Stuttgart City Library Glowing cavernous temple to the printed world

The new city library designed by Korean architect Eun Young Yi is evoking polarised opinions among the people of Stuttgart.

City Library Stuttgart City Library Stuttgart | Photo: Kraufmann/Hörner, rights city department Stuttgart The go-ahead has now been given. After overcoming political obstacles the “Stuttgart 21” urban development and transport project, that is due to cost millions, is set to be implemented unless insurmountable financial problems arise. There can be no real compromise or even a low-cost version if the city’s railway system is to be turned through 90 degrees, the railhead station converted into an underground through-station, tracks re-laid beneath the surface and 150 hectares of the former track area turned into new downtown district. Work has commenced and a new city district is already developing on the site of the adjacent freight yard.

Ka’ba in the office quarter

This development is being watched with mixed feelings by the people of Stuttgart. Mainly because a bank and office quarter is not a promising sign for the much hoped for livening up of Stuttgart’s city centre. Tedious stone and glass façades are spreading fast, with practically nothing that stands out to catch the eye – apart from this fascinating Ka’ba, this mighty cube structure that is currently looking a little lost on its own, due to the fact that the surrounding projects have not been built yet. To establish a significant public function in the new quarter, the City of Stuttgart chose this site for the planned new city library. Open to the public, the library is aimed to attract people from other city districts and form a nucleus of urban living.

Open in all four directions

It is uncertain whether it will accomplish this goal. The building appears unapproachable and introverted, not willing to merge in with its urban surroundings. Nevertheless, it opens its doors on all four sides, and that is most unusual. Ever since the late nineteen sixties, when terrorism began dominating public life in Germany, public authorities and large companies have been carrying out safety checks at the building entrances. This medieval castle approach practiced by a safety-oriented society is only reversing very gradually. The library has now freed itself of these constraints to become part of a footway network in the area, through these four entrances, and can also be easily reached using public transport.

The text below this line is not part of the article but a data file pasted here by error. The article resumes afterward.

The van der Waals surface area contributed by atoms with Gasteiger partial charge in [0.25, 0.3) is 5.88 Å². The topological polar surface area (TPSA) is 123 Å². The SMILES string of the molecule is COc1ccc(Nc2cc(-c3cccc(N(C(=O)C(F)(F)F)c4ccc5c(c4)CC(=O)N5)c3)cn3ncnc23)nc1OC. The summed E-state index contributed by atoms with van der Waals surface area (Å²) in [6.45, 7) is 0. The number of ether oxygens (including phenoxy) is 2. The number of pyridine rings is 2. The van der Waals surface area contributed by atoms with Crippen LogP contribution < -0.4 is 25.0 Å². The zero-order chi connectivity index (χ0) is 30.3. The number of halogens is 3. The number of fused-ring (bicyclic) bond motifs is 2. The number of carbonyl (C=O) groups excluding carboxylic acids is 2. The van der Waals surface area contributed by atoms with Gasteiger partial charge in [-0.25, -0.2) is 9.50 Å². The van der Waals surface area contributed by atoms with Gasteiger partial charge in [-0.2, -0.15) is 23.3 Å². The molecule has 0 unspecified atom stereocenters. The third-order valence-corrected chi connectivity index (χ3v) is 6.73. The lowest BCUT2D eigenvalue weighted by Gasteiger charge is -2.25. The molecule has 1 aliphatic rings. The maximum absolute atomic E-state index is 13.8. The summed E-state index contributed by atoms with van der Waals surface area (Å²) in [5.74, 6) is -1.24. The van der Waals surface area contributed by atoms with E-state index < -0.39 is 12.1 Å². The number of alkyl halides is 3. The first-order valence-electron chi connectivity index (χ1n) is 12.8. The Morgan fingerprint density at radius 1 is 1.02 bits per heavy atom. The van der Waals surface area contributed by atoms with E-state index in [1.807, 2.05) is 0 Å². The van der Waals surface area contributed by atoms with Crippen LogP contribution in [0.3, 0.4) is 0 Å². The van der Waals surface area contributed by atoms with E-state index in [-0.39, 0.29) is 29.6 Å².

An archaic cube that glows in blue light

It may also generate new impetus in architecture. Because the design of Korean architect Eun Young Yi emits a rare architectural splendour. This is particularly underscored at night, when the façade sections with their glass bricks and tall rectangular window openings are back-lit in blue from the inside. Blue light is unusual inside the city, it creates a cool and rather mysterious effect. The reaction of the people walking past varies from great enthusiasm to a thorough disliking. Some call it a book palace, others a book prison. In the evening the blue light installed between the outer shell and the actual inner glass façade also has an effect on the atmosphere inside the cube.

Archaic and symbolic shapes such as this cube are scarcely found in architecture today. The last architects to draw on historic architecture using such geometrical archetypes were Oswalt Mathias Ungers and Josef Paul Kleihues back in the nineteen eighties.

“Unused empty space“ as the heart of the building

The thing that distinguishes Eun Young Yi from these two architects is his feeling for space and atmosphere. After walking through an all-round foyer area the visitor enters an empty “unused“ room in the heart of the cube, that the architect calls a “negative monolith”. This square room that extends over four storeys with small window openings that lead into the surrounding library floors and a central skylight, has a meditative, almost sacral character. It is comforting and pleasing to see that a profit-oriented society still wants to afford such unused space.

Glistening white reading room

Almost more impressive still is the gallery hall situated above, that opens up like an upside down stepped pyramid towards the glass roof. It is bright and glistening white and ringed by four galleries with many stairways that connect the different levels and create an amazing architectural experience that is not to be found anywhere else in Stuttgart. Here we see children wandering upstairs and downstairs and along the galleries exploring the room and space, captivated by this fascinating building. Critics were scathing of this glistening white and criticised it for its coldness. But this feature allows the shelves of books lining the room to shine. Famous examples come to mind, such as Asplund’s spectacular public library in Stockholm, the Geistingen monastery library or the British Library with its forest of shelves.

Roof terrace with panoramic view

The design effect is amazing; but it is not an end in itself, as the “LesBar“ cafeteria on the top floor shows. Here the atmosphere is rather frosty and it is not a place that invites one to settle down for a cosy chat. If the weather is good the walkways between the two façades are a more likely place to choose, or the roof terrace itself that offers panoramic views onto the famous Stuttgart 21 construction site, the city as well as the trees and vineyards of Stuttgart’s valley basin.

This new city library is going to rank among Stuttgart’s top twelve modern architecture attractions.